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2019 Pasadena Showcase House of Design - House History


The Boddy House, (“Hospitality House”), at 1418 Descanso Drive in La Canada Flintridge was built for Elias Manchester Boddy, a newspaper publisher. It was completed in 1939 and at the time cost $50,350 to build, a large amount for a new house during the last years of the Great Depression. Mr. Boddy shared the home with his wife, Berenice, their two teen-aged sons, and three live-in servants; a cook and a married butler and maid. The 12,000 square-foot-mansion was built by Architect James E. Dolena of Beverly Hills in the “Hollywood Regency” style. The style was especially favored by entertainment celebrities, hence its name. The home was the site of many lavish parties and receptions thanks to Mr. Boddy’s social and business connections. It was also the site of the 2007 Pasadena Showcase House of Design.

The Original Owner:

In 1936, Elias Manchester Boddy purchased a 165-acre, oak-covered ranch in La Canada which he named Rancho del Descanso, (“Ranch of Rest”). He turned it into a floral paradise and build a home for himself and his family.

The newspaper publisher had a rags-to-riches story. He was one of five brothers born in a log cabin in 1981 in Lake Tapps, Washington and the son of a potato farmer. He attended Washington State College and the University of Montana and also served in the U.S. Army during World War I. He received a disabling injury in France in 1918 and was considered 100 percent disabled by the U.S. government.

Mr. Boddy moved to Southern California and held several positions in the publishing industry. By 1926, he was the principal owner and editor of the Los Angeles Illustrated Daily News. He wrote daily rousing editorials for the Daily News, leading to his reputation as a “white knight” for social reform. Mr. Boddy conducted most of his business from the library of the home and even broadcast his radio show from there. He was also involved in many Southern California organizations, the author of several books and even ran, although unsuccessfully, for the U.S. Senate in 1950.

Mr. Boddy’s creation of a Camellia Forest on the grounds of Descanso with 50,000 plants turned the estate into a floral paradise. He also used the site to propagate roses and new varieties of flowers. The flowers were well-received at the cut-flower markets of Los Angeles and across the country.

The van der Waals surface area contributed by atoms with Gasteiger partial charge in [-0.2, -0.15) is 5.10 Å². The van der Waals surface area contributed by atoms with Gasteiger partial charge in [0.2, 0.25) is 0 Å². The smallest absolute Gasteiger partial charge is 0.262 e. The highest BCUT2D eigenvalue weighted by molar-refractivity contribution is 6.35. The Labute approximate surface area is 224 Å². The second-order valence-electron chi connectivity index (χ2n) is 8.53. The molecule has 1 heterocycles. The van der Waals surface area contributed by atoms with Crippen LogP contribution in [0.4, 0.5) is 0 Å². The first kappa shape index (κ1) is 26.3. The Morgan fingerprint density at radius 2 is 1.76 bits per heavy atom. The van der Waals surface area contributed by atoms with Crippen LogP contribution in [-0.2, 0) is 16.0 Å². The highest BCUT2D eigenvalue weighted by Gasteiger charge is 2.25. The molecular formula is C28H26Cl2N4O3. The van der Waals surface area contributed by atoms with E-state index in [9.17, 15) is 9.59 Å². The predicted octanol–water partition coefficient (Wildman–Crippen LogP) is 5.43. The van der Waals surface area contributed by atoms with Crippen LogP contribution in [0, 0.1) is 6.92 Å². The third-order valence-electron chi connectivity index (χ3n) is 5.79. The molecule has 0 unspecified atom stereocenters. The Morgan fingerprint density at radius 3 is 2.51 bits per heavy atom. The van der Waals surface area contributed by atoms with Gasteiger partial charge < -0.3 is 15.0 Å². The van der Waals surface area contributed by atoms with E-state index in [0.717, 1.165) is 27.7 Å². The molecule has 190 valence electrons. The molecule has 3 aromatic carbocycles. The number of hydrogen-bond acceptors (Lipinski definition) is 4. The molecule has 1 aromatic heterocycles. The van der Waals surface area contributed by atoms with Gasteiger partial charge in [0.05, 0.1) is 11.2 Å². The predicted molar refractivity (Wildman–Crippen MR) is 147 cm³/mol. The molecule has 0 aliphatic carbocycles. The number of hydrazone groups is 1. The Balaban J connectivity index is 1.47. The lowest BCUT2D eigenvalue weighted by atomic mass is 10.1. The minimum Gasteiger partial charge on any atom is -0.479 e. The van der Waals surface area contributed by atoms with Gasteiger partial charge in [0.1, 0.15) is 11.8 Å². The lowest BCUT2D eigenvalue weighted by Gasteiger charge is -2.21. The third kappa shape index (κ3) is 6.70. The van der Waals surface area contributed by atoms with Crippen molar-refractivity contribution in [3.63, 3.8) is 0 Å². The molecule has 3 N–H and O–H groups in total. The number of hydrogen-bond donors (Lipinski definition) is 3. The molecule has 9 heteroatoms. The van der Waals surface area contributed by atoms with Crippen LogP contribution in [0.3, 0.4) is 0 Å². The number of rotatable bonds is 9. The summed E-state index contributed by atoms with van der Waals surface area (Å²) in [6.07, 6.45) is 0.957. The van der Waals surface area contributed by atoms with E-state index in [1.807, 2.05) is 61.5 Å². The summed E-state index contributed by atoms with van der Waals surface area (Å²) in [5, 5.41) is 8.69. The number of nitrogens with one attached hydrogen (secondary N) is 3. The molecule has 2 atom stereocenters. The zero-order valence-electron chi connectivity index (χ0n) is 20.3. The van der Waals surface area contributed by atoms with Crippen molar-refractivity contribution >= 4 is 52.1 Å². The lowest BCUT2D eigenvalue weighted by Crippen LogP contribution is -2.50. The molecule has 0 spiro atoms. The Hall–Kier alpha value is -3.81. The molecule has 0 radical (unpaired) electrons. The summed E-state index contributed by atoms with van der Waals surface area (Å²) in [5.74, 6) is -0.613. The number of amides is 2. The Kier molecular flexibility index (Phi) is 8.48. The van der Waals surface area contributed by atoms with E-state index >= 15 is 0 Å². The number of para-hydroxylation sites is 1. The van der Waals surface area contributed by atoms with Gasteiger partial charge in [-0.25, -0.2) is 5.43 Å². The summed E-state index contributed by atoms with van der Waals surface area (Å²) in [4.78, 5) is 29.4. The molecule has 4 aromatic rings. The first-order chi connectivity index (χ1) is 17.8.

In 1957 the Descanso Gardens Guild was established to work with the County to preserve the Boddy Estate as a public garden. The non-profit Guild has taken on the total management of the gardens and of the Boddy House, now referred to as the Hospitality House.

Remembered as a “powerhouse publisher” Mr. Boddy died at the age of 75 in 1967.

The Style of the House:

Actually a subtype of Colonial Revival, the “Hollywood Regency” was especially favored by entertainment celebrities in the 1930’s and 1940’s. Its interiors and exteriors were somewhat Georgian, mixed with a rather sleek modernism, often bordering on Art Moderne. Unlike more traditional Colonial Revival houses, Hollywood Regency houses are often L-shaped with second stories made to look much smaller than the first stories. They also often have wall dormers, hexagonal or octagonal recessed bulls-eye windows, tall oversized double-front doors (known as Pullman Doors), mansard roofs and chimneys with unusual venting and whimsical caps.

The Architect:

The Boddy House was designed by Architect, James Edward Dolena, known as “Jim” to his family and friends. He was an accomplished designer who would become known as the “architect of the stars.”

Born in St. Petersburg, Russia on May 17, 1888, he came to the United States alone at the age of seventeen with just a high school education but the ability to speak English, French and German. After presenting sample plans to the Chicago Art Institute, he was taken on as a scholarship student. He also earned money moonlighting in the offices of local architects. Following graduation from the Institute, Dolena gained experience working on government buildings.

In 1923 he came to Los Angeles to help artist, H. Valentine Fanshaw install a mural in a public building. After working for several architectural firms, he set up a private practice in 1929. His office was on Wilshire Boulevard in Beverly Hills. At the height of his fame and productivity he had five architects working for him. He was known as a good salesman who could convince clients that good taste and style were more important than flashiness. Dolena is said to have designed more than eight hundred mansions around the world, four hundred of them in Southern California. Dolena homes had a reputation for uncompromising quality, using the latest technology available. He died in 1978 at the age of 90.

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